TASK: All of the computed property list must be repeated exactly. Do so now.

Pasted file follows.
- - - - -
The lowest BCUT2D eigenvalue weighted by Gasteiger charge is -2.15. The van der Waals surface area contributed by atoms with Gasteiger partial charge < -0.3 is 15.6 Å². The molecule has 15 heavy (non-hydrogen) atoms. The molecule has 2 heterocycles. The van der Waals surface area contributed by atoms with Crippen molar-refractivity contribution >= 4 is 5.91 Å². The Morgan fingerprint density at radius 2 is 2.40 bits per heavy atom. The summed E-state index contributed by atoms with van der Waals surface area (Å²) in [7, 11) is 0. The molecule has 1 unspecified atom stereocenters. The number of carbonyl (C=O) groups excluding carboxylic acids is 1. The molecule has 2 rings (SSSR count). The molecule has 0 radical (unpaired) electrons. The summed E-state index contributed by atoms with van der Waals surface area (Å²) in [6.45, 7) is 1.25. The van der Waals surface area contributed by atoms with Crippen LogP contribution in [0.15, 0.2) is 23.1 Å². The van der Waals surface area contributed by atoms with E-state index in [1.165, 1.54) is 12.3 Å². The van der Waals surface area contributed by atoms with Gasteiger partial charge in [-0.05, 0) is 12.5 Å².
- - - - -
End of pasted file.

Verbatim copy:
The lowest BCUT2D eigenvalue weighted by Gasteiger charge is -2.15. The van der Waals surface area contributed by atoms with Gasteiger partial charge < -0.3 is 15.6 Å². The molecule has 15 heavy (non-hydrogen) atoms. The molecule has 2 heterocycles. The van der Waals surface area contributed by atoms with Crippen molar-refractivity contribution >= 4 is 5.91 Å². The Morgan fingerprint density at radius 2 is 2.40 bits per heavy atom. The summed E-state index contributed by atoms with van der Waals surface area (Å²) in [7, 11) is 0. The molecule has 1 unspecified atom stereocenters. The number of carbonyl (C=O) groups excluding carboxylic acids is 1. The molecule has 2 rings (SSSR count). The molecule has 0 radical (unpaired) electrons. The summed E-state index contributed by atoms with van der Waals surface area (Å²) in [6.45, 7) is 1.25. The van der Waals surface area contributed by atoms with Crippen LogP contribution in [0.15, 0.2) is 23.1 Å². The van der Waals surface area contributed by atoms with E-state index in [1.165, 1.54) is 12.3 Å². The van der Waals surface area contributed by atoms with Gasteiger partial charge in [-0.05, 0) is 12.5 Å².